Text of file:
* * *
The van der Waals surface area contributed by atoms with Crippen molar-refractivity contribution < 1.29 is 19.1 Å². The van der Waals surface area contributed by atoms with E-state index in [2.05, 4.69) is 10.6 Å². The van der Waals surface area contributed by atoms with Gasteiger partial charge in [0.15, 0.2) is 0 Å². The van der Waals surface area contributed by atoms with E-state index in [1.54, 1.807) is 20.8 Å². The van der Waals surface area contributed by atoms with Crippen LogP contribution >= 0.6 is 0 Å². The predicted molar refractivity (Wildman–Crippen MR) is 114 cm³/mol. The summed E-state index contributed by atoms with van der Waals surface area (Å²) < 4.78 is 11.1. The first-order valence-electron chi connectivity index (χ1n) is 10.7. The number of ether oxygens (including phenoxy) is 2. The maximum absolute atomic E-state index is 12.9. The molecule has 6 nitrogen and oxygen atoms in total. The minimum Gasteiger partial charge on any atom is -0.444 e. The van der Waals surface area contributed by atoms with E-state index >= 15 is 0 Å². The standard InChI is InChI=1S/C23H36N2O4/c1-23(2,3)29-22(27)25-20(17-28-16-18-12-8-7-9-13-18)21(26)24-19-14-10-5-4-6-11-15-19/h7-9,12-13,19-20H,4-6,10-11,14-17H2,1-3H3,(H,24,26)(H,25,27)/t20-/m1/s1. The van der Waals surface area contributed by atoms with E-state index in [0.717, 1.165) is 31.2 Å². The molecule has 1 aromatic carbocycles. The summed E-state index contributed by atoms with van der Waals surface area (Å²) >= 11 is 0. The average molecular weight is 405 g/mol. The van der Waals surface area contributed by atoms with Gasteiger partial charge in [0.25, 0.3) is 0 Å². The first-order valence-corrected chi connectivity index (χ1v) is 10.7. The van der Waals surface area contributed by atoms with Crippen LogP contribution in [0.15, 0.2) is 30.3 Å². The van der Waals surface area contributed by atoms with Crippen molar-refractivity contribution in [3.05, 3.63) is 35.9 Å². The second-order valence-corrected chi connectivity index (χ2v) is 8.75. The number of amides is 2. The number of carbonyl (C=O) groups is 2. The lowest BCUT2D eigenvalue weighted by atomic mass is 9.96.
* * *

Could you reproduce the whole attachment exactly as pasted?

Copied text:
The van der Waals surface area contributed by atoms with Crippen molar-refractivity contribution < 1.29 is 19.1 Å². The van der Waals surface area contributed by atoms with E-state index in [2.05, 4.69) is 10.6 Å². The van der Waals surface area contributed by atoms with Gasteiger partial charge in [0.15, 0.2) is 0 Å². The van der Waals surface area contributed by atoms with E-state index in [1.54, 1.807) is 20.8 Å². The van der Waals surface area contributed by atoms with Crippen LogP contribution >= 0.6 is 0 Å². The predicted molar refractivity (Wildman–Crippen MR) is 114 cm³/mol. The summed E-state index contributed by atoms with van der Waals surface area (Å²) < 4.78 is 11.1. The first-order valence-electron chi connectivity index (χ1n) is 10.7. The number of ether oxygens (including phenoxy) is 2. The maximum absolute atomic E-state index is 12.9. The molecule has 6 nitrogen and oxygen atoms in total. The minimum Gasteiger partial charge on any atom is -0.444 e. The van der Waals surface area contributed by atoms with E-state index >= 15 is 0 Å². The standard InChI is InChI=1S/C23H36N2O4/c1-23(2,3)29-22(27)25-20(17-28-16-18-12-8-7-9-13-18)21(26)24-19-14-10-5-4-6-11-15-19/h7-9,12-13,19-20H,4-6,10-11,14-17H2,1-3H3,(H,24,26)(H,25,27)/t20-/m1/s1. The van der Waals surface area contributed by atoms with E-state index in [0.717, 1.165) is 31.2 Å². The molecule has 1 aromatic carbocycles. The summed E-state index contributed by atoms with van der Waals surface area (Å²) >= 11 is 0. The average molecular weight is 405 g/mol. The van der Waals surface area contributed by atoms with Gasteiger partial charge in [0.25, 0.3) is 0 Å². The first-order valence-corrected chi connectivity index (χ1v) is 10.7. The van der Waals surface area contributed by atoms with Crippen LogP contribution in [0.15, 0.2) is 30.3 Å². The van der Waals surface area contributed by atoms with Crippen molar-refractivity contribution in [3.05, 3.63) is 35.9 Å². The second-order valence-corrected chi connectivity index (χ2v) is 8.75. The number of amides is 2. The number of carbonyl (C=O) groups is 2. The lowest BCUT2D eigenvalue weighted by atomic mass is 9.96.